Romelia:   HOW IMPORTANT WAS PROFESSIONAL EDITING TO YOUR BOOK’S DEVELOPMENT?

Anat Eliraz:   Okay… this question stings… but I learned it for my future writing. I had no professional editing done during my writing. I actually finished the book a year before I started thinking seriously about publishing. So no editing that helped the development. The plot wasn’t changed at all since I started the publishing process.  I did work with an editor that corrected my tenses and a few words here and there, since English is my second language, and I am not familiar with all the rules of grammar.

Romelia:   WHAT WAS YOUR HARDEST SCENE TO WRITE, AND WHY?

Anat Eliraz:   It took me 3.5 months to write the book except for one part which is about 7 pages long it took me almost 4 more months to finally finish.  It was a part when the MC is moving from one point to another with another character, and I needed to get two conversations between them, that aren’t very dramatic, but they have their importance.  I don’t know why this was so hard, maybe because there wasn’t much happening in it, it’s quite a calm part of the story and so it didn’t get the ‘drive’ in me to write it out.

Romelia:   WHAT CHARACTERS IN YOUR BOOK ARE MOST SIMILAR TO YOU OR TO PEOPLE YOU KNOW?

Anat Eliraz:   Haha… tough one! I guess there is at least a little of me or other people in my life, inside my characters. There are a lot of parallel lines between the MC and me- health care workers (though not the same profession), martial arts (though she is higher ranking), and some personality aspects. But we are very different in our backgrounds.  Owen also has certain traits (both physical and emotional) that resemble someone close to me.

Romelia:   HOW LONG DID IT TAKE YOU TO WRITE THIS BOOK?

Anat Eliraz:   Well, I answered this in question 7- all the story was written in 3.5 months except for a 7-page part that took me 4 more months to finally get done.

Romelia:   HOW DID YOU COME UP WITH THE TITLE FOR YOUR BOOK?

Anat Eliraz:   Talked about it a bit in question 1- while it was a work in progress, it was named ‘Misfortune’. My two elder kids still think I should have left the original name. When I worked with the editor, I was advised to change the name. They said fantasy books use (in many cases) names that work on a base of ‘the x of y’ (lord of the rings). In a way, it’s true. Not all books, but there is quite a lot that do.  The chosen name is a line from the book. The significance is understood once you read the story.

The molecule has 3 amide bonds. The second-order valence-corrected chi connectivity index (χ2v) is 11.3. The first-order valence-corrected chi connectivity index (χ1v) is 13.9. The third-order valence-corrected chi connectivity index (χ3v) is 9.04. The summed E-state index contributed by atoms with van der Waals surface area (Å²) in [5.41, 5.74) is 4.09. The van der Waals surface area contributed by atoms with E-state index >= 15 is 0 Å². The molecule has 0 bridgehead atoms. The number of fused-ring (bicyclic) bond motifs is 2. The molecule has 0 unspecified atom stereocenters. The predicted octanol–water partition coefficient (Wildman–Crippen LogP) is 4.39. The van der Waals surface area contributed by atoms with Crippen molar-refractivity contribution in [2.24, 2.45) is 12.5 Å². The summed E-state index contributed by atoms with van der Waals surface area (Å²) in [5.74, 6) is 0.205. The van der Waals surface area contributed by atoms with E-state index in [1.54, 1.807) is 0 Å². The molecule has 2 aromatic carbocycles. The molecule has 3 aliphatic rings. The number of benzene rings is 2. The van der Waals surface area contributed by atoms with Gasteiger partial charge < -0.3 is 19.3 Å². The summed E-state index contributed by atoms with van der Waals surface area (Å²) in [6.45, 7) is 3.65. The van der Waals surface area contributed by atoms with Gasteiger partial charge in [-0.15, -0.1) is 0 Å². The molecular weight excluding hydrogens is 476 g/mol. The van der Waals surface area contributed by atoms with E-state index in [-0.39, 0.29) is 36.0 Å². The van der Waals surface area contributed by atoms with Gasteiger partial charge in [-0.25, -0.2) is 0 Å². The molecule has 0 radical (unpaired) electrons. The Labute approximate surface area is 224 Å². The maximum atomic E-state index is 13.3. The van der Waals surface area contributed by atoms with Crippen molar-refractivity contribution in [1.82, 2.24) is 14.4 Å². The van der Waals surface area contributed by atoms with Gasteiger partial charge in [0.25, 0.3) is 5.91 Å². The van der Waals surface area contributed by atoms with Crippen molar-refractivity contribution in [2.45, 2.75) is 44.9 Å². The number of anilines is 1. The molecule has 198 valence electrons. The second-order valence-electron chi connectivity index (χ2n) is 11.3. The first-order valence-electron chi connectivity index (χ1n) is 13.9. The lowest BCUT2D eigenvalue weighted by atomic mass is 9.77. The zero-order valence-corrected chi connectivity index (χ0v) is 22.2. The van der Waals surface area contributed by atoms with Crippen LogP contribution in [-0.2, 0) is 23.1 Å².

Romelia:   WOULD YOU AND YOUR MAIN CHARACTER GET ALONG?

Anat Eliraz:   No! If she knew it was me who put her through all of what she had to deal with- she’d probably never let me write the sequel! But that aside- I guess we would get along, but it depends where and in what circumstances we met.  At work we would be able to work together perfectly, accepting each other’s knowledge and experience. At a dojo (martial arts training) we could also get along.  But I am not sure she would regard me as a ‘best friend’.

Romelia:   IF YOU COULD MEET YOUR CHARACTERS, WHAT WOULD YOU SAY TO THEM?

Anat Eliraz:   I better run (really fast!) and hide! If I needed to be honest, it would probably be sorry, but the worst is yet to come…

Romelia:   WHAT IS YOUR WRITING PROCESS LIKE? ARE YOU MORE OF A PLOTTER OR A PANTSER?

Anat Eliraz:   100% Pantser.  I write scenes. My book wasn’t written from start to finish. It was scenes that popped into my head and I had to write them down. Only later did I put them all together.  I could write almost anywhere, at any time. If I had some free time, I would write in a coffee shop, in the car, during lunch break… More than a few times I would wake up in the middle of the night and just had to write a scene I thought of, sometimes until sun up!

Romelia:   WHAT DO YOU NEED IN YOUR WRITING SPACE TO HELP YOU STAY FOCUSED?

Anat Eliraz:   Coffee

Romelia:   IF YOU WERE TO WRITE A SPIN-OFF ABOUT A SIDE CHARACTER, WHICH WOULD YOU PICK?

Anat Eliraz:   Owen. 

Anat Eliraz:   You get glimpses of his background in the book, but not a lot. He has quite a story of his own. Some readers would probably shout ‘lord Kiran!’, but he gets a larger role in the sequel.